In reading the Old Testament book of Haggai this morning, I realized how similar we Americans are to the people of that day. The Jews Haggai spoke to had returned from exile in Babylon, enthusiastic to rebuild the temple and restore proper worship of the living God. But they became discouraged after they met resistance from the surrounding peoples, and the Babylonian king commanded the worked be stopped. Later, when King Darius lifted the building ban, they had lost all their zeal.
You see, they were in the mist of a drought. Times were difficult economically. They had worked so hard and had little to show for it. To the people all around Jerusalem, God and the worship of Him was politically incorrect. The Jews there were taking care of their own homes and fields, probably thinking, as we so often do, that they had all they could do just to survive. Getting their lives right with God and rebuilding the temple were just about the last things on their list.
God told them through Haggai to reconsider their ways and rebuild the temple. He also had them look at the condition of their hearts. God said, “I smote you and every work of your hands with blasting wind, mildew and hail; yet you did not come back to me” (Haggai 2:17).
Rebuilding was not enough. When they did the work of the Lord while they were spiritually unclean, they corrupted the work. When they did it with pure hearts, God promised to be with them and bless them.
We don’t have a physical temple to rebuild, because God now resides in the temple of the hearts of those who know Jesus Christ. But we definitely have some rebuilding to do.
Have you noticed that when Americans humbly trusted in God, when most of us spent a whole day each week in worship and rest in obedience to Him, when the nation’s churches were full, that God blessed us? What made us as a culture capitulate to the evil forces that declared God irrelevant or dead and made all mention of Him politically incorrect?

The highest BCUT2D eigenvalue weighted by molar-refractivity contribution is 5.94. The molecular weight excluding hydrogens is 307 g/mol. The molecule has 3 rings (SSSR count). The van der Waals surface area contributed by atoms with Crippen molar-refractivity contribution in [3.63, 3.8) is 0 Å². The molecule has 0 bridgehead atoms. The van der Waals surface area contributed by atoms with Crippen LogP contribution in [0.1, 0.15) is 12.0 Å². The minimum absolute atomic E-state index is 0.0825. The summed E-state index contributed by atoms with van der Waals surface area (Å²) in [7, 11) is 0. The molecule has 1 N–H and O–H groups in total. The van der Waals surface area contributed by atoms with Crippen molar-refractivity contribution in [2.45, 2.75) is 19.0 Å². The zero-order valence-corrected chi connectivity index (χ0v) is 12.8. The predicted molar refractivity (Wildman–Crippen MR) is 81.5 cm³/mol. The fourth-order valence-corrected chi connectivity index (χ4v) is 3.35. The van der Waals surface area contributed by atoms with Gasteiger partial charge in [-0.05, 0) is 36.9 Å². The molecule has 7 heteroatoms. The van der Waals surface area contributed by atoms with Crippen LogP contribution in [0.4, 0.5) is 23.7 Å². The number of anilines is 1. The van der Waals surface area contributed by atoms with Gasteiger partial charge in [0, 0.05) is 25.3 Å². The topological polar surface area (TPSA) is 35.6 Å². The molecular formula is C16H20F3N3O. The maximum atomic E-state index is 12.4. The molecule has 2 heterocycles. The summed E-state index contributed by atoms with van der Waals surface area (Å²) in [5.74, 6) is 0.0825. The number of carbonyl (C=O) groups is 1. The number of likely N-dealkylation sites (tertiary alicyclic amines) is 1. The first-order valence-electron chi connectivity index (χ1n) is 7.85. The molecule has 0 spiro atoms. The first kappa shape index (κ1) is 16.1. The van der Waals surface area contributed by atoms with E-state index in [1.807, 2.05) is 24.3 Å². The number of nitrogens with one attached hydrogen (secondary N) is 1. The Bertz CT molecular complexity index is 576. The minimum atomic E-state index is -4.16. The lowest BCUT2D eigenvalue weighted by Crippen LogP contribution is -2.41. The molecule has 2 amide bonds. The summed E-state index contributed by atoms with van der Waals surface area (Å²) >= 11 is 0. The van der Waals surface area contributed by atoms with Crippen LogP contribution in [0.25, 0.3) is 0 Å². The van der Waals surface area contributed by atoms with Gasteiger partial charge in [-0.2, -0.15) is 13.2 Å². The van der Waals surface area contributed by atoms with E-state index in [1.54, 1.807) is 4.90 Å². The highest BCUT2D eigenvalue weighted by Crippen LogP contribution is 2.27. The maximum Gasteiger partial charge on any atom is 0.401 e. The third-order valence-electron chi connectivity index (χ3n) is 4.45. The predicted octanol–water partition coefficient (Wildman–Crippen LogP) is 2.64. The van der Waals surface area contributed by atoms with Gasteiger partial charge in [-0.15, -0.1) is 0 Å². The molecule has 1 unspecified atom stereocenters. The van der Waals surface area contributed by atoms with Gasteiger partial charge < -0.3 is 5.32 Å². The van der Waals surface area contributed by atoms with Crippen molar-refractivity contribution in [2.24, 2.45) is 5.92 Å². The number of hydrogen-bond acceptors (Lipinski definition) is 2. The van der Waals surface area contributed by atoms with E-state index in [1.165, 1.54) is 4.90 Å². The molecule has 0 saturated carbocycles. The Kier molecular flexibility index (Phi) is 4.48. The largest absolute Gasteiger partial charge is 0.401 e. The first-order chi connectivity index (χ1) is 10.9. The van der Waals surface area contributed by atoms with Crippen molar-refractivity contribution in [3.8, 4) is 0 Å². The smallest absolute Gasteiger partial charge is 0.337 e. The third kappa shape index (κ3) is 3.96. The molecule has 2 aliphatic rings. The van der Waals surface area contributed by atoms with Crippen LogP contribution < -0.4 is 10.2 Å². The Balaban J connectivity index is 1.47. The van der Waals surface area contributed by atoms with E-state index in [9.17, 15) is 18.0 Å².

Consider your ways, America. Consider your ways, especially, all who claim to belong to Him.
The earth is the Lord’s, and all it contains,
The world, and those who dwell in it.
For He has founded it upon the seas
And established it upon the rivers.
Who may ascend into the hill of the Lord?
And who may stand in His holy place?
He who has clean hands and a pure heart,
Who has not lifted up his soul to falsehood
And has not sworn deceitfully.
He shall receive a blessing from the Lord
And righteousness from the God of his salvation. (Ps. 24:1–5 NASB)
Consider: Has God been trying to get our attention through all the natural disasters, economic crises, and other tragedies that continue to come against us? It seems clear to me: a resounding YES!
God is calling us back to Himself. We need to repent of (turn away from) our sinfulness, materialism, worship of self, obsession with media to the exclusion of active living, laziness on Sunday mornings, and “everything that that exalts itself against the knowledge of God” (2 Cor. 10:5 NKJV). We need to bring “every thought into captivity to the obedience of Christ” (2 Cor. 10:5 NKJV).
Haggai, like all of Scripture, presents a timeless message for today. God is speaking to us. It’s our turn to respond. What will your answer be?
“As for me and my house, we will serve the LORD” (Joshua 24:15).